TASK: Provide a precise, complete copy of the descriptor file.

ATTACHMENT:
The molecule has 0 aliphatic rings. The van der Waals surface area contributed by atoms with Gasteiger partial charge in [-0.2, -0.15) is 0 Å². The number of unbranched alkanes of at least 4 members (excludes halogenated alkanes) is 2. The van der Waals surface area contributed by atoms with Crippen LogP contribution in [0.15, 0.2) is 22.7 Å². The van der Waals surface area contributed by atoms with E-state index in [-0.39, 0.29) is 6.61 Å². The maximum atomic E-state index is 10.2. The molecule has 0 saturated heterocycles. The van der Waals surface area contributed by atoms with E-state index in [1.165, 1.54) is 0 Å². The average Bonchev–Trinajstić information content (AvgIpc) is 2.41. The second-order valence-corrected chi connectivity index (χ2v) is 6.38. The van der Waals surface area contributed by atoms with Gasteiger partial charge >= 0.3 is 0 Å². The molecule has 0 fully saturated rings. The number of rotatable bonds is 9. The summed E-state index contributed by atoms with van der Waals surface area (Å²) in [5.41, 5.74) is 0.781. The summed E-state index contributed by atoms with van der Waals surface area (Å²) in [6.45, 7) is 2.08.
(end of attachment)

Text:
The molecule has 0 aliphatic rings. The van der Waals surface area contributed by atoms with Gasteiger partial charge in [-0.2, -0.15) is 0 Å². The number of unbranched alkanes of at least 4 members (excludes halogenated alkanes) is 2. The van der Waals surface area contributed by atoms with Crippen LogP contribution in [0.15, 0.2) is 22.7 Å². The van der Waals surface area contributed by atoms with E-state index in [-0.39, 0.29) is 6.61 Å². The maximum atomic E-state index is 10.2. The molecule has 0 saturated heterocycles. The van der Waals surface area contributed by atoms with E-state index in [1.165, 1.54) is 0 Å². The average Bonchev–Trinajstić information content (AvgIpc) is 2.41. The second-order valence-corrected chi connectivity index (χ2v) is 6.38. The van der Waals surface area contributed by atoms with Gasteiger partial charge >= 0.3 is 0 Å². The molecule has 0 fully saturated rings. The number of rotatable bonds is 9. The summed E-state index contributed by atoms with van der Waals surface area (Å²) in [5.41, 5.74) is 0.781. The summed E-state index contributed by atoms with van der Waals surface area (Å²) in [6.45, 7) is 2.08.